The next time I saw you, you’d made the papers. You were arguing bitterly with Samsung about something. At first I thought Samsung had stolen some critical code or something tied to your new processors. I was appalled when I discovered that you were suing them for billions over some rounded corners and icon layout.
It was downhill from there. It was getting more and more expensive to see you. You were flinging around lawsuits like a spoiled brat. There, I said it. I’ve even heard a rumour that you’re trademarking the way you arrange the tables and chairs in your home. Splutter all you want about protecting your rights but we both know this is purely down as an exercise in flexing your influence. And spite.
I miss you Apple, I miss the fun early days we had together, when you were still finding your way in the world. But you’ve become a monster now, the technological equivalent of Paris Hilton and that’s why I’m breaking up with you.
I've never been in a real Apple shop, but I've visited their shop-in-shop at the Oxford Street John Lewis. I was checking out Ultrabooks, and I thought I'd find out how the weight of the lightweight Apple product compared. To my astonishment I found that I could barely lift it. It weighed at least as much as a table. Probably because it was glued to a table. Do they do this in the real Apple shops?
it was glued to a table. Do they do this in the real Apple shops
They do. In that, they clearly violate the law because the product demonstrated does not equal to product they sell. I can't get it to stick to my table at home just by itself, and there's no double sided sticky pad in the box. Scandalous!
On a more serious note, I know enough people who work in shops to know that anything that isn't tagged or nailed/glued down eventually gets stolen. It's unbelievable how many people exist who seem to have a problem with recognising ownership. Having said that, if you want to steal Apple stuff there are ways - just get it before it's glued down..
Does anyone ever read the application before knee-jerking?
It's a "Service Mark" for "Retail store services featuring computers, computer software, computer peripherals, mobile phones, consumer electronics and related accessories, and demonstration of products relating thereto" and comprises of "The mark consists of the design and layout of a retail store. The store features a clear glass storefront surrounded by a paneled facade consisting of large, rectangular horizontal panels over the top of the glass front, and two narrower panels stacked on either side of the storefront. Within the store, rectangular recessed lighting units traverse the length of the store's ceiling. There are cantilevered shelves below recessed display spaces along the side walls, and rectangular tables arranged in a line in the middle of the store parallel to the walls and extending from the storefront to the back of the store. There is multi-tiered shelving along the side walls, and a oblong table with stools located at the back of the store, set below video screens flush mounted on the back wall. The walls, floors, lighting, and other fixtures appear in dotted lines and are not claimed as individual features of the mark; however, the placement of the various items are considered to be part of the overall mark."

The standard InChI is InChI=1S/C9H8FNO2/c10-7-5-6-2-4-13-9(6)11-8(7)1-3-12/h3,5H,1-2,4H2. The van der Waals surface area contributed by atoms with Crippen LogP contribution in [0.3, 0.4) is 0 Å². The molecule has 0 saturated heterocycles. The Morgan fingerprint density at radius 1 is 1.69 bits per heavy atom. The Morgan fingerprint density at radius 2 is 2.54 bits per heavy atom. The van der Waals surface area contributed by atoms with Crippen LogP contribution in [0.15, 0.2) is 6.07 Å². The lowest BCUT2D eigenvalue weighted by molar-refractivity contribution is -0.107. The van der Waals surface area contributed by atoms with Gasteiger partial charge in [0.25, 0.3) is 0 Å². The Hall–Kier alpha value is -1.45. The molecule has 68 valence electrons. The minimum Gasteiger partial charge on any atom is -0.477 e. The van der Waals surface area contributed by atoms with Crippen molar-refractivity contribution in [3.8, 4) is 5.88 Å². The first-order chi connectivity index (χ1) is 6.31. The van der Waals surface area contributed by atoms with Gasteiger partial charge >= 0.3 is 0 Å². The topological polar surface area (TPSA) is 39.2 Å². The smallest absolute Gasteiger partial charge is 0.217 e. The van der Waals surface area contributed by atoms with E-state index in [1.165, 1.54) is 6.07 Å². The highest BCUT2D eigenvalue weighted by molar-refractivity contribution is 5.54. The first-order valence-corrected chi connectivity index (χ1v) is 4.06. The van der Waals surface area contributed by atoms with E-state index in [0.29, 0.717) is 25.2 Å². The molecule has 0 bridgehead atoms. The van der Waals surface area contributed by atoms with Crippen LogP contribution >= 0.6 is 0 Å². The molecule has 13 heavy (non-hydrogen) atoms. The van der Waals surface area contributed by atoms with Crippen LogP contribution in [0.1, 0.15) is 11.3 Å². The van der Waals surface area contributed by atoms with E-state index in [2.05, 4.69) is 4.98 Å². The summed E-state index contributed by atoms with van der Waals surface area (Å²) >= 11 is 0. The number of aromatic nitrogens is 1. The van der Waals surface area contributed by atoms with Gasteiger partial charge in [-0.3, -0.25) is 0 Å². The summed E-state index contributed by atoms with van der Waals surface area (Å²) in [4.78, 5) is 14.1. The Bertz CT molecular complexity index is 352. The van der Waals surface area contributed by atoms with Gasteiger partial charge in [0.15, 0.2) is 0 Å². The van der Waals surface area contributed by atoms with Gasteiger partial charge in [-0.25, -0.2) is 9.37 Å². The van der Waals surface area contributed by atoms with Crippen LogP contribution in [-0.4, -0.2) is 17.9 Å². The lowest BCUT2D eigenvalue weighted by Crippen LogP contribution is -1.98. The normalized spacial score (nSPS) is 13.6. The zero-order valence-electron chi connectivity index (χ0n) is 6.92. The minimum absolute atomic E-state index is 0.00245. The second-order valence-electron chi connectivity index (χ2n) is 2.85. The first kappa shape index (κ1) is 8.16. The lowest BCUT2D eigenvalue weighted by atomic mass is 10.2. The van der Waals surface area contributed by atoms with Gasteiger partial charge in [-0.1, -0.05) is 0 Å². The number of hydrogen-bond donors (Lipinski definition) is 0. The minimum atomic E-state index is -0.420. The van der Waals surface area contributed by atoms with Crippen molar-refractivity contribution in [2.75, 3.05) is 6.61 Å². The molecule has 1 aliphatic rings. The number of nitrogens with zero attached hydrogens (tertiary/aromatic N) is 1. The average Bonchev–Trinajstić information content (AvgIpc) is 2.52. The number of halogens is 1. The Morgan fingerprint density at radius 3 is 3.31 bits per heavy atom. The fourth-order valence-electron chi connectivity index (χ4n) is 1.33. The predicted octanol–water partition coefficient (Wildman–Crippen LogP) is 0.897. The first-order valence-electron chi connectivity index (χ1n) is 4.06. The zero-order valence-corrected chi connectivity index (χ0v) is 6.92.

@ac then why do the competition bother copying it? If Samsung/Microsoft are copying it, it must be for a financial advantage which is a pretty reasonable reason to ask them to stop. If you spend a lot of money researching and designing a shop layout, why wouldn't you protect it if there are laws with which you can do that?
Either it doesn't matter, which means nobody would copy it or it matters, which means you're being ripped off.
Oh, wait, It's Apple and they're this year's evil. Yeah, carry on. Don't let facts get in the way or anything.
Jared Earle - why do you care?
Why on Earth would it matter to you if Microsoft's shops or Samsung's shops looked like Apple's shops?
Tesco's shops look like Sainsbury's shops and Asda's shop and Morrison's shops - so what? How do the customers suffer as a result?
If it is a good layout for a shop why not welcome the fact that it is widely used?
How could anyone possibly love a company that doesn't give a shit about them so much that they are prepared to come out and defend nonsense like this in public?
Lord Voldemortgage - Why do you care that I care?